Saturday, February 16, 2013

How We Encourage INTERNET TROLLS!!1!

Anyone who has ever steadily contributed to the internet has felt the nonsensical wrath of a group of users feared all over the universe(or maybe just the net) - The internet Trolls.

As Wikipedia describes it, In Internet slang, a troll is someone who posts inflammatory, extraneous, or off-topic messages in an online community, such as a forum, chat room, or blog, with the primary intent of provoking readers into an emotional response.  

Not trolling, just stupid
And THIS is the true definition of an internet troll, not some made up prank or a cheap trick involving the internet. Not everything is 'trolling'. Posting in all caps, hoping to infuriate less intelligent readers and/or trying to dissuade contributors with made up over the top stories is not the traits of a troll, they are the traits of a sick attention craving human.

 Not to say that trolls themselves don't crave attention, but the true original trolls were innovative and ingenious in their inflammatory capabilities.
Everyone has seen this people up close, or as close as internet anonymity allows. But what is the reasoning behind these set of like-minded people and why do even good guys can have destructive alter egos online?

Trolling is viewed as a humorous pastime by the troll himself. It is a time consuming game that requires patience and skill to pull it off. The achievement is the provoked online victim. Now in no way does this make sense, but when hierarchy is no longer present, there is no authoritative figure and anarchy takes over, this is the kind of kick a stingy user can get.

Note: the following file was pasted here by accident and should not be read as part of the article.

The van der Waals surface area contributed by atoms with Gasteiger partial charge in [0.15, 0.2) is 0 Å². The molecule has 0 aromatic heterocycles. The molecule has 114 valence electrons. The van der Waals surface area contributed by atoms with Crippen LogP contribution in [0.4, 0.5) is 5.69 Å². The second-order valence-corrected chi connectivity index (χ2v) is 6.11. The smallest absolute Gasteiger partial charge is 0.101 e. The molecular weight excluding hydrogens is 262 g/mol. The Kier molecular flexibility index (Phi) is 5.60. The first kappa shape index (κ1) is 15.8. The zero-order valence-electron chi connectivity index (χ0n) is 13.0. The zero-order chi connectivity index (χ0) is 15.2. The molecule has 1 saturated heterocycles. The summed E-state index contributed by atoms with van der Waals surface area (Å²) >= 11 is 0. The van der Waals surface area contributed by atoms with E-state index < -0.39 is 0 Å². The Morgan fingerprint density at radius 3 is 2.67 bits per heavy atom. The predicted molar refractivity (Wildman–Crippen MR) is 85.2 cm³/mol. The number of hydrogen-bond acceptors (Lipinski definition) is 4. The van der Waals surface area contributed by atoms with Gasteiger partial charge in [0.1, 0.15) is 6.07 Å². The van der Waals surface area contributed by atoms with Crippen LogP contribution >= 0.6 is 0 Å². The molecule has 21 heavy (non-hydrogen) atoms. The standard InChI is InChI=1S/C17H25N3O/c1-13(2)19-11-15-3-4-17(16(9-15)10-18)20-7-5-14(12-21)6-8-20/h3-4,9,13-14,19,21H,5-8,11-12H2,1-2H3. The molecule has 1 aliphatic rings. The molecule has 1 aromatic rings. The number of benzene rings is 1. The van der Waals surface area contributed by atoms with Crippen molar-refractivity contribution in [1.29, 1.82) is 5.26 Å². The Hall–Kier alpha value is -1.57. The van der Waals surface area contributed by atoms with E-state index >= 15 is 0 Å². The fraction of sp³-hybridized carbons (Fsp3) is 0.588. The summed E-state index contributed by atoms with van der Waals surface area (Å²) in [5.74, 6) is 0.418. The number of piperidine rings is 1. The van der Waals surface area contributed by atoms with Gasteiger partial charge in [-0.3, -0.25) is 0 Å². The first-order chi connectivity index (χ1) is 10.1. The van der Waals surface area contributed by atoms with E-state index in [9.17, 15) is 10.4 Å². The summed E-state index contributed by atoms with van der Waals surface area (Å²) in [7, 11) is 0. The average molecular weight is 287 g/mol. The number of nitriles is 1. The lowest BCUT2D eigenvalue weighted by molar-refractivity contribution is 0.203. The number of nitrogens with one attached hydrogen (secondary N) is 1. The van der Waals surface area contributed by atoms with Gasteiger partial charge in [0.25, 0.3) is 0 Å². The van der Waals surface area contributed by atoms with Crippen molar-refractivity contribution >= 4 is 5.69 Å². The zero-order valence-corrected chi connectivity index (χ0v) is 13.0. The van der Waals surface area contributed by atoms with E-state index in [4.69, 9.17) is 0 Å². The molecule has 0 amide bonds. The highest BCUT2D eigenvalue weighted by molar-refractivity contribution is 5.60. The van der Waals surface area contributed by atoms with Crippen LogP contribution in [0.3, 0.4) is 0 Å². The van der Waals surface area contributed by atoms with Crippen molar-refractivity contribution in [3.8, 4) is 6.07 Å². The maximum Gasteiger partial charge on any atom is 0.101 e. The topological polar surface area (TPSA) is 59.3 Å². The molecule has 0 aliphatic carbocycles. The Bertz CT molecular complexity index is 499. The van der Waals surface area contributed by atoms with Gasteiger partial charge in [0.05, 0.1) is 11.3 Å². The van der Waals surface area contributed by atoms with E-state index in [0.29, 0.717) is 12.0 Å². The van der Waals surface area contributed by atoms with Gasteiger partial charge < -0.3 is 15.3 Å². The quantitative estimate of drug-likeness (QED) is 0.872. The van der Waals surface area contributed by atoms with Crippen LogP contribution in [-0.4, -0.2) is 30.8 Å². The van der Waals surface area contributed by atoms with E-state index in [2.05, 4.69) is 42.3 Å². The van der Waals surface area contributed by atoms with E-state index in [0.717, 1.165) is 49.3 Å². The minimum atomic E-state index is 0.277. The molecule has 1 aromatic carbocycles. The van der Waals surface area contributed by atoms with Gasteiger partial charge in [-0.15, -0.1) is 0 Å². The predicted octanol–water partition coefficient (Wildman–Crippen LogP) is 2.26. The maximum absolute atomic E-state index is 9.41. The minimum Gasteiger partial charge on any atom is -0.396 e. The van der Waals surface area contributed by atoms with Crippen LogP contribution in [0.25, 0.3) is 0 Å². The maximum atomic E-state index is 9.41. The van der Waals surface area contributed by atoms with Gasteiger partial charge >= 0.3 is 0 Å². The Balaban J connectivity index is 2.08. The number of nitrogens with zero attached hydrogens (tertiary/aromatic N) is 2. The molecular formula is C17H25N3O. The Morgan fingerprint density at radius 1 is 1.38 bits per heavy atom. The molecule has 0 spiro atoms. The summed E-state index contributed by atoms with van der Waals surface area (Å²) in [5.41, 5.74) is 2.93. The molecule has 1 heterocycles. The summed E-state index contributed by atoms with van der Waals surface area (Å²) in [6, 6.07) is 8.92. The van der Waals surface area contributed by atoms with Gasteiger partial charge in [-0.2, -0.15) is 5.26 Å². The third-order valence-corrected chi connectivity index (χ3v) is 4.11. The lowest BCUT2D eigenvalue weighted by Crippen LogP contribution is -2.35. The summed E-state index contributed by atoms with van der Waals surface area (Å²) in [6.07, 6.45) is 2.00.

A simple reason is that people online don't usually know each other. And this in turn, encourages the 'you don't know me' behavior pattern where people lack any bond or a connection with the person they are interacting with. There is no indication of a real identity or measurable characteristics with the user and that makes it easier for people(even the good ones) to switch on their kamikaze insult mode.

Even if a troll is recognized, all it takes is a  couple of clicks to make another account or enable a proxy.


People rarely feel the same responsibility while interacting with the person whose name and identity they know as they would've if it was a real time conversation. This inability to physically see the person reduces the morals of the person.

How often have we seen a good comment's fate being decided by a bunch of angry and narrow minded users/trolls?  When the identity of a user is mixed with that of millions of other users, their individuality gets lowered and herd mentality triumphs.

It is considerably easier and all it takes is a few well edited strokes on the keyboard to form an opinion, post it, and then get the hell out of there. A person can make a provoking and aggressive pot and then quite simply just leave. This allows free ranting in the online world to people who otherwise have no time/courage to take up their own opinions and do something with them. Ranting is the real world equivalent of whining to strangers. Both equally frowned upon.

A trolling attempt can be simply thwarted if the users recognize the troll and his intentions and are not offended or provoked by the fallacy ridden opinion/rant and choose to simply ignore it.

You are an internet user. Yes, you!
Share this post and allow your friends to kill a troll simply by understanding him. After all, as Sun Tzu put it, 'If you know your enemies and know yourself, then you can successfully thwart any trolling attempts'.

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Anonymous said...

That was a pretty apt analysis.

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